Although the new lecithin derivative of this invention is the reaction product of equal molar quantities of glycidol and the phospholipin fraction of lecithin, the reaction mixture from which it is prepared may contain from one to'six moles of glycidol per mole of phospholipiu. However, it is essential that the reaction be discontinued after approximately one mole of glycidol has reacted with one mole of phospholipin. When the reaction is allowed to continue past this point, the water-dispersibility of the lecithin composition is decreased and, if the reaction is continued far enough, the phospholipin composition will become incompatible with the triglyceride oil and precipitate out as a separate phase. Although a small excess of glycidol (e.g., up to four moles glycidol per mole of phospholipin) makes the reaction more rapid, the presence of a higher ratio of glycidol to phospholipin in the reaction mixture is not advantageous. The higher the ratio of glycidol to phospholipin in the reaction mixture, the harder it is to control the extent of oxyalkylation of the phospholipin. It is also essential that the unreacted glycidol he removed from the lecithin composition, since the lecithin composition containing free glycidol loses its water-dispersibility after standing 2 to 14 days, depending on how much free glycidol is present. This occurs because the free glycidol continues to react with the oxyalkylated phospholipin on standing even at room temperature. Accordingly, substantially all free oxirane groups (free glycidol) must be eliminated from the reaction product, for example, by vacuum distillation of the unreacted glycidol, or by solvent extraction of the unreacted glycidol, or by hydrolysis of the free oxirane groups remaining in the reaction mixture. While a product having a free oxirane value of 0.2 (actual oxirane value of the isolated product minus the oxirane value of the unreacted lecithin) has relatively good water-dispersibility after standing at room temperature for a month or more, the lower the oxirane value, the longer the oxyalkylated lecithin can be stored without loss of its water-dispersibility.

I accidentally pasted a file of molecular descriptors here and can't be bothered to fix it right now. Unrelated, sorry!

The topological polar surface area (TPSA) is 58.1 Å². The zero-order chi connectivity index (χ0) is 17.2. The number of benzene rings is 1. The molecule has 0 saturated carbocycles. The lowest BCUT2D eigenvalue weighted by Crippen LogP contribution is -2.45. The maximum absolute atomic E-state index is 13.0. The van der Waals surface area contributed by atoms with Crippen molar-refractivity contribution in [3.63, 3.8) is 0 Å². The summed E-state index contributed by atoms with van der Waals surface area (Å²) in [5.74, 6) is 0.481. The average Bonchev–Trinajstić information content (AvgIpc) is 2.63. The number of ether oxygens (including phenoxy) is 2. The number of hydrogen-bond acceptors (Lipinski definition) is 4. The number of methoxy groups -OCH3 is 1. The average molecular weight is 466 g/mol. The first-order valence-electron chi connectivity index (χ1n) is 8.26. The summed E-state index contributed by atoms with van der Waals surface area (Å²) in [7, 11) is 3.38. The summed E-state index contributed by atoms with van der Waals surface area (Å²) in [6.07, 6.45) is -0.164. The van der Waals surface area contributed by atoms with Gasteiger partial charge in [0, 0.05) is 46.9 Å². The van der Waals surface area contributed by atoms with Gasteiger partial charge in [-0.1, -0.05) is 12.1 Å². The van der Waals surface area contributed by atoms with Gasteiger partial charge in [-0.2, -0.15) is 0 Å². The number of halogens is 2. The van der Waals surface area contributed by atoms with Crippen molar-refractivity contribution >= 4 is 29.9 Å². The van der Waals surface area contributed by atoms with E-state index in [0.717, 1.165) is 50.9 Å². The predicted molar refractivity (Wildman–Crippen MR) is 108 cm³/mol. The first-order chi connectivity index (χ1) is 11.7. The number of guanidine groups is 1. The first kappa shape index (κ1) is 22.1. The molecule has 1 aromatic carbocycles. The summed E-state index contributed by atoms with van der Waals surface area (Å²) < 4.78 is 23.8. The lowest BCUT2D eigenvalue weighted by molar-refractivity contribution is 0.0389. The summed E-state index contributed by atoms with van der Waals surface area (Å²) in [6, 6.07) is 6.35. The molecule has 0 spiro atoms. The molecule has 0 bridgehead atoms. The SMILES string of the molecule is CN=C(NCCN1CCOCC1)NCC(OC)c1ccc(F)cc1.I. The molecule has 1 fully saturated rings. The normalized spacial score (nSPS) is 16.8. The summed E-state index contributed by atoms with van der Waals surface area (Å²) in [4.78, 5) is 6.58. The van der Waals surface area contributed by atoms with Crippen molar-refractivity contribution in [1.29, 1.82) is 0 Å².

In those cases where significantly more than one mole of glycidol is present in the reaction mixture per mole of phospholipin, it is necessary to know approximately how long the reaction should be continued in order to get a lecithin composition of maximum water-dispersibility. The rate of reaction is primarily a function of the temperature at which the reaction is carried out and to a much lesser extent dependent on the molar excess of glycidol. Usually, the reaction vessel is maintained at a temperature between 20 C. and 90 C. Although temperature above 90 C. may be employed, it is preferable to avoid such elevated temperatures since the lecithin tends to darken noticeably with the attendant breakdown of the phospholipin molecules. The water-dispersibility of the lecithin composition increases to a maximum when the reaction between from two to four moles of glycidol and one mole of phospholipin is run for: (A) 24 to 48 hours at C., (B) between two and three hours at 60 C., and (C) between two and three hours at 90 C. If these lecithin compositions are kept at the above temperatures for more than the stated time, the products are of reduced water-dispersibility.